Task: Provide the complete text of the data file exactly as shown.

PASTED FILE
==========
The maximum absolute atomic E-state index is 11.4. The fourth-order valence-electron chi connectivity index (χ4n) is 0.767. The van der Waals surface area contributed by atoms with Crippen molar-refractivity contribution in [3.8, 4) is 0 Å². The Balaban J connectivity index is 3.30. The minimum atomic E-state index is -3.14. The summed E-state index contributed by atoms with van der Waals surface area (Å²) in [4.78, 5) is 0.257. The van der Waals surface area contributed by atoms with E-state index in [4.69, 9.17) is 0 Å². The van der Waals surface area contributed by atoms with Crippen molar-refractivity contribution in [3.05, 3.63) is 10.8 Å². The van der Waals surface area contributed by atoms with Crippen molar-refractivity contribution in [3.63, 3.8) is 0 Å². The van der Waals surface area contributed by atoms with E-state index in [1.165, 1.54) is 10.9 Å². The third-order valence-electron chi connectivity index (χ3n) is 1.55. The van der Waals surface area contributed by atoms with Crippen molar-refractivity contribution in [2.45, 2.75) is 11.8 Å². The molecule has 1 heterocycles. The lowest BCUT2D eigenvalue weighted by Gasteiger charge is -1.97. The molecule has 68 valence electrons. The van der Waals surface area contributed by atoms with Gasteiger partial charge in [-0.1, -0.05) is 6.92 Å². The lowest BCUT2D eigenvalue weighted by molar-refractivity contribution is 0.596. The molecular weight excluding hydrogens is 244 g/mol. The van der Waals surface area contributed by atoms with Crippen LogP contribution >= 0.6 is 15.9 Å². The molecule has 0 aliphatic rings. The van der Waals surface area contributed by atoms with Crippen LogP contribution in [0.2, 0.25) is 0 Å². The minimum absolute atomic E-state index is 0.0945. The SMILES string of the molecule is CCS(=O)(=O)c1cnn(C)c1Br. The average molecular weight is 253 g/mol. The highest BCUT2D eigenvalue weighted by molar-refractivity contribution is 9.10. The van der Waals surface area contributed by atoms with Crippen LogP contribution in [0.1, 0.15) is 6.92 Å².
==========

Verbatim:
The maximum absolute atomic E-state index is 11.4. The fourth-order valence-electron chi connectivity index (χ4n) is 0.767. The van der Waals surface area contributed by atoms with Crippen molar-refractivity contribution in [3.8, 4) is 0 Å². The Balaban J connectivity index is 3.30. The minimum atomic E-state index is -3.14. The summed E-state index contributed by atoms with van der Waals surface area (Å²) in [4.78, 5) is 0.257. The van der Waals surface area contributed by atoms with E-state index in [4.69, 9.17) is 0 Å². The van der Waals surface area contributed by atoms with Crippen molar-refractivity contribution in [3.05, 3.63) is 10.8 Å². The van der Waals surface area contributed by atoms with Crippen molar-refractivity contribution in [3.63, 3.8) is 0 Å². The van der Waals surface area contributed by atoms with E-state index in [1.165, 1.54) is 10.9 Å². The third-order valence-electron chi connectivity index (χ3n) is 1.55. The van der Waals surface area contributed by atoms with Crippen molar-refractivity contribution in [2.45, 2.75) is 11.8 Å². The molecule has 1 heterocycles. The lowest BCUT2D eigenvalue weighted by Gasteiger charge is -1.97. The molecule has 68 valence electrons. The van der Waals surface area contributed by atoms with Gasteiger partial charge in [-0.1, -0.05) is 6.92 Å². The lowest BCUT2D eigenvalue weighted by molar-refractivity contribution is 0.596. The molecular weight excluding hydrogens is 244 g/mol. The van der Waals surface area contributed by atoms with Crippen LogP contribution >= 0.6 is 15.9 Å². The molecule has 0 aliphatic rings. The van der Waals surface area contributed by atoms with Crippen LogP contribution in [0.2, 0.25) is 0 Å². The minimum absolute atomic E-state index is 0.0945. The SMILES string of the molecule is CCS(=O)(=O)c1cnn(C)c1Br. The average molecular weight is 253 g/mol. The highest BCUT2D eigenvalue weighted by molar-refractivity contribution is 9.10. The van der Waals surface area contributed by atoms with Crippen LogP contribution in [0.1, 0.15) is 6.92 Å².